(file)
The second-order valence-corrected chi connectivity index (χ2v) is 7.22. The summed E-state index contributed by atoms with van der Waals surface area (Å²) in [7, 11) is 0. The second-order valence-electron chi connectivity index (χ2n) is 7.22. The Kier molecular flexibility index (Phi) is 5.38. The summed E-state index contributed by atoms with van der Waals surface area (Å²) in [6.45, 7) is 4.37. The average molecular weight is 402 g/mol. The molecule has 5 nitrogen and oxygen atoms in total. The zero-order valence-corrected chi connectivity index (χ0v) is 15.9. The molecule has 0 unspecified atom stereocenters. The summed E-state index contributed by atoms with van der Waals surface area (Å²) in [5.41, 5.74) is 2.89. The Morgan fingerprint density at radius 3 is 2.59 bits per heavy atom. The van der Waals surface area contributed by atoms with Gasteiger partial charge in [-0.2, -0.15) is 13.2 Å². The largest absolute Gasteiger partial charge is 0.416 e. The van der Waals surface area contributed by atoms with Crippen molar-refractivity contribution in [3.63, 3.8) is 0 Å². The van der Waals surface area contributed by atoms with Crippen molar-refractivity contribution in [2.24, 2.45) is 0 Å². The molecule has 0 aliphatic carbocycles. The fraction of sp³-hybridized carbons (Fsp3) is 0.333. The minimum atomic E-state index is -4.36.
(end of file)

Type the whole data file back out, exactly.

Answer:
The second-order valence-corrected chi connectivity index (χ2v) is 7.22. The summed E-state index contributed by atoms with van der Waals surface area (Å²) in [7, 11) is 0. The second-order valence-electron chi connectivity index (χ2n) is 7.22. The Kier molecular flexibility index (Phi) is 5.38. The summed E-state index contributed by atoms with van der Waals surface area (Å²) in [6.45, 7) is 4.37. The average molecular weight is 402 g/mol. The molecule has 5 nitrogen and oxygen atoms in total. The zero-order valence-corrected chi connectivity index (χ0v) is 15.9. The molecule has 0 unspecified atom stereocenters. The summed E-state index contributed by atoms with van der Waals surface area (Å²) in [5.41, 5.74) is 2.89. The Morgan fingerprint density at radius 3 is 2.59 bits per heavy atom. The van der Waals surface area contributed by atoms with Gasteiger partial charge in [-0.2, -0.15) is 13.2 Å². The largest absolute Gasteiger partial charge is 0.416 e. The van der Waals surface area contributed by atoms with Crippen molar-refractivity contribution in [3.63, 3.8) is 0 Å². The van der Waals surface area contributed by atoms with Crippen molar-refractivity contribution in [2.24, 2.45) is 0 Å². The molecule has 0 aliphatic carbocycles. The fraction of sp³-hybridized carbons (Fsp3) is 0.333. The minimum atomic E-state index is -4.36.